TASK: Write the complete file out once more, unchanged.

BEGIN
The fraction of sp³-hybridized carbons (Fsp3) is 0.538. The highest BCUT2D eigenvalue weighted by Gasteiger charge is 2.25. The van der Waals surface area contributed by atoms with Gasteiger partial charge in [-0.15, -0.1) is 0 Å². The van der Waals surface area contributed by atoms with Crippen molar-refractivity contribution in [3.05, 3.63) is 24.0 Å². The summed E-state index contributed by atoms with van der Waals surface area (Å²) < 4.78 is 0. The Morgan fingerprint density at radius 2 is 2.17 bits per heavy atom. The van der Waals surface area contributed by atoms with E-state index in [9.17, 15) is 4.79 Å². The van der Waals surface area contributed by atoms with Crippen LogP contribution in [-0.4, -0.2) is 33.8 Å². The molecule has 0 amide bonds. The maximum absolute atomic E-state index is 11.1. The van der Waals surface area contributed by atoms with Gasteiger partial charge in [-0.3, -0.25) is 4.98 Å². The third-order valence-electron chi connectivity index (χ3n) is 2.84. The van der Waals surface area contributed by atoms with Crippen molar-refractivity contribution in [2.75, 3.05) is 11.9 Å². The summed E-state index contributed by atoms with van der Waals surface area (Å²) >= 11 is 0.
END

The fraction of sp³-hybridized carbons (Fsp3) is 0.538. The highest BCUT2D eigenvalue weighted by Gasteiger charge is 2.25. The van der Waals surface area contributed by atoms with Gasteiger partial charge in [-0.15, -0.1) is 0 Å². The van der Waals surface area contributed by atoms with Crippen molar-refractivity contribution in [3.05, 3.63) is 24.0 Å². The summed E-state index contributed by atoms with van der Waals surface area (Å²) < 4.78 is 0. The Morgan fingerprint density at radius 2 is 2.17 bits per heavy atom. The van der Waals surface area contributed by atoms with E-state index in [9.17, 15) is 4.79 Å². The van der Waals surface area contributed by atoms with Crippen LogP contribution in [-0.4, -0.2) is 33.8 Å². The molecule has 0 amide bonds. The maximum absolute atomic E-state index is 11.1. The van der Waals surface area contributed by atoms with Gasteiger partial charge in [-0.3, -0.25) is 4.98 Å². The third-order valence-electron chi connectivity index (χ3n) is 2.84. The van der Waals surface area contributed by atoms with Crippen molar-refractivity contribution in [2.75, 3.05) is 11.9 Å². The summed E-state index contributed by atoms with van der Waals surface area (Å²) >= 11 is 0.